The roots are relatively thick and air channels are present. Vessels are present in the roots only and have scalariform perforation plates with numerous bars. The rhizomes are rich in small, angular starch grains quite different from those found in Musaceae and Strelitziaceae. The chlorenchyma of the lamina is without a palisade layer and consists of an irregular mixture of small and large cells. The leaf axis includes two distinct systems of narrow air canals. Stomata are paracytic with deeply sunken subsidiary cells. Stegmata are present in the form of 'hat-shaped' silica-bodies. Raphide sacs are common, especially in the rhizome. Crystals of calcium oxalate are found in all parts. Tannins occur only in the rhizome.

All in all Lowiaceae are anatomically very different from the other families in Zingi-berales.


The systematic position of the Lowiaceae is undisputed; since its establishment it has been recognized as belonging to the order Zingiberales.

The only genus Orchidantha was described by N.E. Brown, who published O. borneensis on 23 October 1886 in a note titled "A new genus oiScitamineaeT He stated: "for the present I place it in the Museae" The plant was introduced from Borneo without indication of locality and grown at Ghent, Belgium.

On the 25th of October of the same year Scortechini published Lowia as a new genus from the Malay Peninsula based on L. longiflora from Perak. Also he referred it to the tribe Museae, regarding it as closely related to Heliconia. On account of the developed labellum he suggested it being a link between Museae and Zingibereae.

In 1893 Ridley published Protamomum maxillarioides, also from the Malay Peninsula. He knew of Scortechini's description, but not of Brown's, and recognized his genus as belonging to the same group as Lowia; he proposed the family name Lowia-ceae, without any formal description.

In 1897 K. Schumann treated the group under Musaceae as Lowieae in Engler & Prantl, Nat. Pflanzenfamilien, and as Lowioideae in Das Pflanzenreich three years later. H. Winkler followed him in the second edition of Engler & Prantl's Pflanzenfamilien (1930). Ridley established the family in 1924, in 1941 T. Nakai added a Latin diagnosis. All subsequent authors have recognized the family with only one genus, Orchidantha. See also Cronquist (1980).

Cladistic analyses undertaken by Dahlgren et al. (1985), Kress (1990) and Smith et al. (1993), all using different outgroups, show its relationship to the group of families related to Musaceae, rather than to the Zingiberaceae-Marantaceae group, and are thus in full agreement with the observations and conclusions of Brown. The study by Smith et al. (1993) involved the analysis of chloroplast DNA of Orchidantha fimbriata and O. siamensis.

The most striking character of the family is the enlargement of the median petal to a labellum as in the orchids, hence the name Orchidantha. However, little is known about the family. To quote Kress (1990): "The Lowiaceae are among the most poorly known taxa in the order in terms of taxonomy, general morphology, embryology, chemistry, and ecology."


2n = 18 has been found in Orchidantha maxillarioides and O. holttumii by the author and in O. siamensis by C. Artharamas, Thailand (pers. comm.).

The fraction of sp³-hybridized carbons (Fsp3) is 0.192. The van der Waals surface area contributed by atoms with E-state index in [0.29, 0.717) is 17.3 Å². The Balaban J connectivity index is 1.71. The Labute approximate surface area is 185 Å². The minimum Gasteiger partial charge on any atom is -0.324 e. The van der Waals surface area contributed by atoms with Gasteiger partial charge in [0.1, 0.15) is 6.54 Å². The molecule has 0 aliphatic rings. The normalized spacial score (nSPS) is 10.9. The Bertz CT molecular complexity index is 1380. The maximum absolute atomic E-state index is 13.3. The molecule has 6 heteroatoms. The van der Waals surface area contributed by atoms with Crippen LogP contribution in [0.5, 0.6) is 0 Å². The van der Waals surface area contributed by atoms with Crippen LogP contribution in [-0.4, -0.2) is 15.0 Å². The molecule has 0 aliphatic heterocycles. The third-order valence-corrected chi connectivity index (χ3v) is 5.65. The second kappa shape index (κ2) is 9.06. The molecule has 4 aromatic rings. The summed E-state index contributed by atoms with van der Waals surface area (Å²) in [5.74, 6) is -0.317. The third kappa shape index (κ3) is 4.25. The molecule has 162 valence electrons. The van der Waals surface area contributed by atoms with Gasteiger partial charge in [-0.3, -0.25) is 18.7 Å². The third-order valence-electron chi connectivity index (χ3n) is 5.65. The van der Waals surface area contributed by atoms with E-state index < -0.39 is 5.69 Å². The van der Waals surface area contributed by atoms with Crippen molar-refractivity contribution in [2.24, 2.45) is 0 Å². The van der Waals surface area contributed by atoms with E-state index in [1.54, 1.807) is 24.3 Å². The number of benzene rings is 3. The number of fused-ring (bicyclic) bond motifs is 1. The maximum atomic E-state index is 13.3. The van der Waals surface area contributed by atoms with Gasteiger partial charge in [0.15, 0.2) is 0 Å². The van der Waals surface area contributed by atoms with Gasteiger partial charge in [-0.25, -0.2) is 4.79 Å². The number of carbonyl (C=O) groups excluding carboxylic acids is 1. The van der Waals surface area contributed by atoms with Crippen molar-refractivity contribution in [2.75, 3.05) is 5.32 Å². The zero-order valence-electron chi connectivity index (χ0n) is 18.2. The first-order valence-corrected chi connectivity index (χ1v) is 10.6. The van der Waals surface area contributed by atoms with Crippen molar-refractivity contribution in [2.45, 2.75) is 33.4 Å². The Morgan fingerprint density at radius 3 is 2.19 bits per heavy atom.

Formerly Lowioideae (Orchidantha), Strelitzioideae (including Heliconiaceae 3 or 4 genera) and Musoideae (1-3 genera) formed one family, Musaceae s.l. As the chemistry of all these taxa is rather poorly known at present, some general remarks about chemical characters of Musaceae s.l. seem to be appropriate here. For recent reviews see Tomlinson (1959, 1969), Hegnauer (1963, 1986) and Dahlgren et al. (1985). It should be stressed that some of the important anatomical and chemical characters of Musaceae s.l. are intimately connected: structures of starch grains, crystals of calcium oxalate (raphides and other crystal-types), silica bodies located in longitudinal rows of specific silica-cells, called stegmata, and 'tannins' in ordinary parenchymatic cells or deposited in idioblasts or articulated lactifers with their mucilagineous tannin-like and polyisoprenoid contents; rubber-like polyisoprenes seem to be restricted to Musaceae s.str. The tannins of Musaceae s.l. are of the condensed type; all seem to be proantho-cyanidin oligo- and polymers yielding pelargonidin, cyanidin and/or delphinidin on treatment with mineralic acids. Serious chemical investigations are restricted to Musa-ceae s.str. apart from a flavonoid survey of Zingiberales by Williams & Harborne (1977); leaves of most representatives of Musaceae s.l. contained glycosides of the flavonols kaempferol and quercetin, but lacked glycosides of myricetin, flavones and C-glycoflavones; flavonoid content of leaves of Orchidantha maxillarioides, the onh investigated taxon belonging to Lowiaceae, was so low that no positive identification-were possible. According to Tomlinson proanthocyanidins are restricted in Lowiaceae to subterranean parts. Remarkable observations were published recently for bananas (Musa acuminata, M. x paradisiaca). Fruits of vegetable varieties of banana are used in. India as anti-ulcerogenic medicine; the active principles were reported to be acylated (16:0; 18:1) 3-glycosidic derivatives of sitosterol, called sitoindosides I to IV (Ghosu. & Saini 1984; Ghosal 1985). Musa acuminata 'Giant Cavendish', has Colletotrichium. rawsae-resistant fruits; unripe fruits were shown to produce the phenalenone-type phyto-alexin 2-(4'-hydroxyphenyl-)naphthalic anhydride after infection with conidia of this pathogen (Hirai et al. 1994). A year before Luis et al. (1993) had isolated two phenale-nones, irenolone and emenolone, from banana leaves infected with Mycosphaerella fidjiensis. It is noteworthy that these phytoalexins strongly remind the yellow to red pigments of Haemodoraceae (see Flora Malesiana I, 11: 357 and Hegnauer 1986: 659 Tomlinson stressed the fact that from an anatomical point of view Lowioideae have an isolated position within Musaceae s.l.; one argument is based on the structure of their rather small and often composite starch grains which strongly deviate from the zingiber-alean type present in the rest ofMusaceae s.l. Other pleas for family status of Lowiaceae are based on epicuticular leaf waxes which are lacking in Orchidantha, but are represented in all other investigated Musaceae s.l. by the so-called Strelitzia-type (Fröhlich & Barth-lott 1988), and by a low diameter of their sieve-element plastides which belong to the P2cs-type (i.e. containing cuneate protein crystals and starch grains) in all Zingiberales (Behnke 1994). Chemically the Strelitzia-type wax rodlets of Musaceae are composed predominantly of wax esters which are accompanied by alkanes, alkanols, alkanals and free fatty acids; triterpenoids are lacking (Heliconia, Strelitzia) (Meusel et al. 1994).